ATHENS (Reuters) - Citigroup changed on Friday its view that Greece will almost certainly leave the euro, saying key euro zone players seem to have decided a Greek exit would do more harm than good.
The U.S. bank lowered its probability of a “Grexit” to 60 percent from 90 percent “mainly due to a change in the attitude of euro core members toward it”, it said in a note to investors.
“Politicians probably fear its negative effects on upcoming elections (in Germany) and a diminished economic resilience in the rest of Europe,” Citi added.
Greece is seen missing the debt and deficit targets set out under the 130 billion euro European Union/International Monetary Fund bailout it obtained earlier this year, fuelling talk the country might be forced to leave the euro zone.
But several of the bloc’s leaders, including German Chancellor Angela Merkel and French President Francois Hollande have recently voiced support for Athens and its new coalition government under Prime Minister Antonis Samaras, which is negotiating a new austerity package with the lenders.
The government’s cooperative stance has increased the odds of Athens staying in the euro, Citi said.
But it said Greece is still more likely than not to leave the euro within the next 12-18 months, arguing that lenders are unlikely to waive part of the country’s huge debt to make it sustainable.
“Unless a write-off of official debt is agreed upon - quite unlikely, in our view - we think a stalemate between Greece and its international creditors will eventually lead to a withdrawal of international support leaving Grexit as potentially the only available solution for Greece”.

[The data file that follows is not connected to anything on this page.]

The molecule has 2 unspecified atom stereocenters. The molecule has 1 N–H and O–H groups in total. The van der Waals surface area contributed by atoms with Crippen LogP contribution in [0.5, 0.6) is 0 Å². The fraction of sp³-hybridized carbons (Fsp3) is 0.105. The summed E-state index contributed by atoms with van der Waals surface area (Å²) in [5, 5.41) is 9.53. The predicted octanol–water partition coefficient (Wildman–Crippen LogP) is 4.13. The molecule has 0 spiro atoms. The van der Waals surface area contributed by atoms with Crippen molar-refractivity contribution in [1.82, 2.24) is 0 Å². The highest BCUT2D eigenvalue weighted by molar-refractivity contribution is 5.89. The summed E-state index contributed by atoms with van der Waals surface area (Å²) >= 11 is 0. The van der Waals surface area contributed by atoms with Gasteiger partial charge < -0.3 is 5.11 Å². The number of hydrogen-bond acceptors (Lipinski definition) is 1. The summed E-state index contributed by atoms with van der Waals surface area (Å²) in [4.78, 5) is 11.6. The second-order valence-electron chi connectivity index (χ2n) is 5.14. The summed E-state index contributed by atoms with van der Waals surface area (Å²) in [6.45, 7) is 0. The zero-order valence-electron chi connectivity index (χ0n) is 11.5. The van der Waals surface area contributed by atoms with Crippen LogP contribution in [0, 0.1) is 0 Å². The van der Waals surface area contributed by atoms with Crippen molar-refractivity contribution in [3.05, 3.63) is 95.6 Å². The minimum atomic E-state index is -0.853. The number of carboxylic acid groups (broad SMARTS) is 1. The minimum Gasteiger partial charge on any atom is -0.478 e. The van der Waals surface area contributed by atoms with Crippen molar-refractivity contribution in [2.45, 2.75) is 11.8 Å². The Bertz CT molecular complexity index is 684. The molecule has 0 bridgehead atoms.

Greece would most likely leave the euro in the first half of 2014, Citi said.
The IMF said earlier this week it expected Greek debt to peak at 182 percent of GDP next year and fall to 153 percent of GDP in 2017 — a much higher level than the 120-percent target the country is supposed to hit in 2020 under its bailout plan.
Economists at UBS said on Friday Greece would need further debt relief from creditors including official lenders, after a restructuring agreed with private creditors helped cut the country’s debt by about 100 billion euros earlier this year.
“Greece is an insolvent country and it needs another debt relief (plan),” said Martin Lueck, European economist at UBS. “The next restructuring will involve the public sector.”
Because governments and other public institutions would need to be involved it was more likely the next restructuring would come in the form of an extension of maturities rather than by writing down the value of debt, Lueck added.
The IMF wants official lenders such as Germany to take a “haircut” like that already swallowed by private bondholders, according to sources.
But European Central Bank chief Mario Draghi last week dismissed the prospect of the ECB extending the maturities on Greek sovereign bonds it holds, saying it would constitute monetary financing, which is against the ECB’s rules.
Reporting by Harry Papachristou; Additional reporting by Eve Kuehnen in Frankfurt; Editing by Catherine Evans